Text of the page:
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Metrosideros buds
Metrosideros blossom Young New Zealand Christmas Tree
Metrosideros excelsus

New Zealand Christmas tree is a showy evergreen shrub that reminds one of a bottle brush. Although this tree looks great in other cities on the peninsula (Monterey, Carmel, Seaside) I have only seen it thrive given careful thought to location. In Marina it has shown FROST DAMAGE. New Zealand Christmas tree is drought tolerant, grows in in coastal spray and wind, as mentioned before, is incredibly sensitive to frost.

This tree is not fussy about soil, and can be grown near lawn water. Its roots are considered invasive and, although tagged as a good street tree, mature trees can lift sidewalks. Vivid red blossoms appear around December — hence the "Christmas" in the name. There is a variety with golden blossoms called 'Aurea' too. Pollinators and hummingbirds love this tree.

Few pests and low maintenance should make this a great selection BUT it will show damage even by light frosts.With this in mind, trees sited near warm walls, away from direct wind will probably be less susceptible to ocassional frost. It is reported that the trees become more frost hardy as they get larger. Cross your fingers. I have see this tree blacken and die in my yard during the 2007 frost and it had been in the ground several years.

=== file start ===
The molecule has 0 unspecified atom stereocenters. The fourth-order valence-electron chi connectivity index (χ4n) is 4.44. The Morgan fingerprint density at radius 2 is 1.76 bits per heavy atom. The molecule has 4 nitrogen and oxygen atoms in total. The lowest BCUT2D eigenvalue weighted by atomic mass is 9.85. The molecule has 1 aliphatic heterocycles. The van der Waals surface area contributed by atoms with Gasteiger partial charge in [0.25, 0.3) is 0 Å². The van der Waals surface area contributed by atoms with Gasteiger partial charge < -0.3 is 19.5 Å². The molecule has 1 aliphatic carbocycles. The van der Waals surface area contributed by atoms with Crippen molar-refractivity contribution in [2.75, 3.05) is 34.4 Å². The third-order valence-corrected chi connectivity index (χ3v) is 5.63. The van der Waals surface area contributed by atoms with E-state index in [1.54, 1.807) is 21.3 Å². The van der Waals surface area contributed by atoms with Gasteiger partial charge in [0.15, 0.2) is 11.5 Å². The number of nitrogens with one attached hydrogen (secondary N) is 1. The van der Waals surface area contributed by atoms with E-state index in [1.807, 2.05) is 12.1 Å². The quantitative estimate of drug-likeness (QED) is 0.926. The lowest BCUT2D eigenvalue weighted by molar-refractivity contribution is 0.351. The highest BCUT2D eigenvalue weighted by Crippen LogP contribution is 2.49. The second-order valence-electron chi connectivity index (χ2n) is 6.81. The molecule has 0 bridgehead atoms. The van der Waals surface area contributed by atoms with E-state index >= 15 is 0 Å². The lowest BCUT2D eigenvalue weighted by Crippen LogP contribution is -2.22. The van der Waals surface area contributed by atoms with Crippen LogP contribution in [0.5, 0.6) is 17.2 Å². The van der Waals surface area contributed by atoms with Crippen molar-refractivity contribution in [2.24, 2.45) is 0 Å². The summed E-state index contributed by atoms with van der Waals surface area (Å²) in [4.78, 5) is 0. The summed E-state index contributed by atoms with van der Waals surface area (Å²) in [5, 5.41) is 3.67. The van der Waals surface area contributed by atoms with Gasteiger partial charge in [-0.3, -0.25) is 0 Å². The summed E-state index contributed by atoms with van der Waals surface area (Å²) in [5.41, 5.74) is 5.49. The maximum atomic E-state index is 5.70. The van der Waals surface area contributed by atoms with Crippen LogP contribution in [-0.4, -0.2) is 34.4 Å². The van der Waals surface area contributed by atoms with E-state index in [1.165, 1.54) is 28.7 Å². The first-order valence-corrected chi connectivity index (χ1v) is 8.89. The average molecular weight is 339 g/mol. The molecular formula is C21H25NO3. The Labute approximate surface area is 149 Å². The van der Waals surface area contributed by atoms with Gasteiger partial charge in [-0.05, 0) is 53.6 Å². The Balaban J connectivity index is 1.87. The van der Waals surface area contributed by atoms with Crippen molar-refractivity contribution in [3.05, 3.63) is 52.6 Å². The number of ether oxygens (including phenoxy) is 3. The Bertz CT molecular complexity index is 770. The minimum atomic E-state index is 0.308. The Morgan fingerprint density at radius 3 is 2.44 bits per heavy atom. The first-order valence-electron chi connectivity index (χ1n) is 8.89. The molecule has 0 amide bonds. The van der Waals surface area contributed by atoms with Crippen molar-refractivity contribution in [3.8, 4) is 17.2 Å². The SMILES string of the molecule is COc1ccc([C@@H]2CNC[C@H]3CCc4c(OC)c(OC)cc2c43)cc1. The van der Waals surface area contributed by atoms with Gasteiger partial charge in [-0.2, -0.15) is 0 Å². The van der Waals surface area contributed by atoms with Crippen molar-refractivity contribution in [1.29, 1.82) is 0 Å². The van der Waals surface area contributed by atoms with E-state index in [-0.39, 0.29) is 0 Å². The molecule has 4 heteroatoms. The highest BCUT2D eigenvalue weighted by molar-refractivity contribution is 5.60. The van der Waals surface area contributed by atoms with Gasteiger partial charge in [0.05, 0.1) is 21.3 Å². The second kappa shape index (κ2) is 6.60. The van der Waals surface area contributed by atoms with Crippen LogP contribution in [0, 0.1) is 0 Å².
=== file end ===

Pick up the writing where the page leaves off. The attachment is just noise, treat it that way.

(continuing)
Some sources say this tree is short lived - only around 30 years. However, the biggest New Zealand Christmas tree (Te Waha o Rerekohu - yes, it has a name) is reported to be over 300 years old!

Maximum height
30+ feet

Life Span
30+++ years


Criteria for Ranking

Ranking
1 (low) - 5 (high)

Drought Tolerance after first year establishment 5
Wind Tolerance 3*
Frost Tolerance 2**
Surface Roots/Sidewalk Lifting 3***
Power Lines Proximity

4
Cost/Maintenance 4****
Disease Resistance/Hardiness 5
   
*note asterisk denote species will be shaped by a prevailing wind. Single trunk trained trees need more protection than multi-trunk to grow straight. This tree needs protetection from the wind to look good.
**note asterisk denote species has proven to get trashed from any frost activities.Most of the time it recovers, but not always.
***note species been reported to have a very invasive root system in mature trees. Not good near sewer lines or walkways.
****note species is low maintenance, but frost sensitivity may mean you will end up replacing it sometime in the future.

Location Nice specimen on Crescent between Carmel and Morse Court. Unhappy specimens on Del Monte Avenue down by Vince DiMaggio Park (wind whipped and long frost recovery). The plantings at the Dunes shopping center look okay except for the windier parts of the parking lot.